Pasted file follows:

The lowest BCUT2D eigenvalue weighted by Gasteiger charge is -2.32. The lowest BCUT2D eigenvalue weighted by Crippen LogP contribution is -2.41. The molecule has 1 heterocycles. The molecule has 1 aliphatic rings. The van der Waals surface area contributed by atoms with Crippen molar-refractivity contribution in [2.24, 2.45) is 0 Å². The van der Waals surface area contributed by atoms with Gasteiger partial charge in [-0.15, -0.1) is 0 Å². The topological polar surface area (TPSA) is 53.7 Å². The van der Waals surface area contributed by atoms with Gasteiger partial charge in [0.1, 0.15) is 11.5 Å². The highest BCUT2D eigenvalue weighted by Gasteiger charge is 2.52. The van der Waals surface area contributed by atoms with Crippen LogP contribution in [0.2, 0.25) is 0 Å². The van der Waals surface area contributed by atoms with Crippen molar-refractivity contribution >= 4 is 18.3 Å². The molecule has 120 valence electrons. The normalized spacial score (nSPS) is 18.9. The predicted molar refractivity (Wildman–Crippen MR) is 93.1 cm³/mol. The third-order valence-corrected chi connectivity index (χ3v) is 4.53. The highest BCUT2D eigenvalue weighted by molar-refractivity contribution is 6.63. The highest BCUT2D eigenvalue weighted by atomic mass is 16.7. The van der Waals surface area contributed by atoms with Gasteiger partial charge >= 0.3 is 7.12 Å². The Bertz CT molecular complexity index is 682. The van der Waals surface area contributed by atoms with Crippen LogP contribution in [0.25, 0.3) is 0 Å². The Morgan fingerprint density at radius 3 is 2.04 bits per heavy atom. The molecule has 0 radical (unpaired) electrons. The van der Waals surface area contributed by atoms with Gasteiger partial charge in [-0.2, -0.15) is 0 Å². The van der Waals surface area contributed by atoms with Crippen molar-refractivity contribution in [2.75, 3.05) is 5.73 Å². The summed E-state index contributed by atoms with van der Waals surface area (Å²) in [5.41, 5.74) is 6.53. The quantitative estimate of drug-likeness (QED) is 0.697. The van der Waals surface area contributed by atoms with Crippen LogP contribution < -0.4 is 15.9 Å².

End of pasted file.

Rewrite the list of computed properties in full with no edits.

The lowest BCUT2D eigenvalue weighted by Gasteiger charge is -2.32. The lowest BCUT2D eigenvalue weighted by Crippen LogP contribution is -2.41. The molecule has 1 heterocycles. The molecule has 1 aliphatic rings. The van der Waals surface area contributed by atoms with Crippen molar-refractivity contribution in [2.24, 2.45) is 0 Å². The van der Waals surface area contributed by atoms with Gasteiger partial charge in [-0.15, -0.1) is 0 Å². The topological polar surface area (TPSA) is 53.7 Å². The van der Waals surface area contributed by atoms with Gasteiger partial charge in [0.1, 0.15) is 11.5 Å². The highest BCUT2D eigenvalue weighted by Gasteiger charge is 2.52. The van der Waals surface area contributed by atoms with Crippen LogP contribution in [0.2, 0.25) is 0 Å². The van der Waals surface area contributed by atoms with Crippen molar-refractivity contribution >= 4 is 18.3 Å². The molecule has 120 valence electrons. The normalized spacial score (nSPS) is 18.9. The predicted molar refractivity (Wildman–Crippen MR) is 93.1 cm³/mol. The third-order valence-corrected chi connectivity index (χ3v) is 4.53. The highest BCUT2D eigenvalue weighted by molar-refractivity contribution is 6.63. The highest BCUT2D eigenvalue weighted by atomic mass is 16.7. The van der Waals surface area contributed by atoms with Gasteiger partial charge >= 0.3 is 7.12 Å². The Bertz CT molecular complexity index is 682. The van der Waals surface area contributed by atoms with Crippen LogP contribution in [0.25, 0.3) is 0 Å². The Morgan fingerprint density at radius 3 is 2.04 bits per heavy atom. The molecule has 0 radical (unpaired) electrons. The van der Waals surface area contributed by atoms with Gasteiger partial charge in [-0.2, -0.15) is 0 Å². The van der Waals surface area contributed by atoms with Crippen molar-refractivity contribution in [2.75, 3.05) is 5.73 Å². The summed E-state index contributed by atoms with van der Waals surface area (Å²) in [5.41, 5.74) is 6.53. The quantitative estimate of drug-likeness (QED) is 0.697. The van der Waals surface area contributed by atoms with Crippen LogP contribution < -0.4 is 15.9 Å².